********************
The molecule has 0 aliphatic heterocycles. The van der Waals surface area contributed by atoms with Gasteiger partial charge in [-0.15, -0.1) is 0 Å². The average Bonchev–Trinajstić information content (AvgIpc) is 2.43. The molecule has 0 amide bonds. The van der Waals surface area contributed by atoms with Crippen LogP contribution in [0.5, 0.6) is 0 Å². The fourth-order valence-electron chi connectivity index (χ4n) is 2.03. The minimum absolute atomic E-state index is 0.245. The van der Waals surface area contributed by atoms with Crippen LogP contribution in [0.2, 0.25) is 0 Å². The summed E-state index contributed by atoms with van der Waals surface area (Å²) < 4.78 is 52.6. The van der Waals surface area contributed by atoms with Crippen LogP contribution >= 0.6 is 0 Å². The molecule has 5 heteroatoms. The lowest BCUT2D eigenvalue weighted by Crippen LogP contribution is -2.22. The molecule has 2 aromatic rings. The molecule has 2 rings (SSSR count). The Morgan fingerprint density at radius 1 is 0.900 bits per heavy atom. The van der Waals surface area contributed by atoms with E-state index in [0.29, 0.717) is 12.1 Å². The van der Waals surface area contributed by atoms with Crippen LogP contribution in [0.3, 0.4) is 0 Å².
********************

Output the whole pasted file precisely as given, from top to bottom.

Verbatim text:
The molecule has 0 aliphatic heterocycles. The van der Waals surface area contributed by atoms with Gasteiger partial charge in [-0.15, -0.1) is 0 Å². The average Bonchev–Trinajstić information content (AvgIpc) is 2.43. The molecule has 0 amide bonds. The van der Waals surface area contributed by atoms with Crippen LogP contribution in [0.5, 0.6) is 0 Å². The fourth-order valence-electron chi connectivity index (χ4n) is 2.03. The minimum absolute atomic E-state index is 0.245. The van der Waals surface area contributed by atoms with Crippen LogP contribution in [0.2, 0.25) is 0 Å². The summed E-state index contributed by atoms with van der Waals surface area (Å²) < 4.78 is 52.6. The van der Waals surface area contributed by atoms with Crippen LogP contribution >= 0.6 is 0 Å². The molecule has 5 heteroatoms. The lowest BCUT2D eigenvalue weighted by Crippen LogP contribution is -2.22. The molecule has 2 aromatic rings. The molecule has 2 rings (SSSR count). The Morgan fingerprint density at radius 1 is 0.900 bits per heavy atom. The van der Waals surface area contributed by atoms with E-state index in [0.29, 0.717) is 12.1 Å². The van der Waals surface area contributed by atoms with Crippen LogP contribution in [0.3, 0.4) is 0 Å².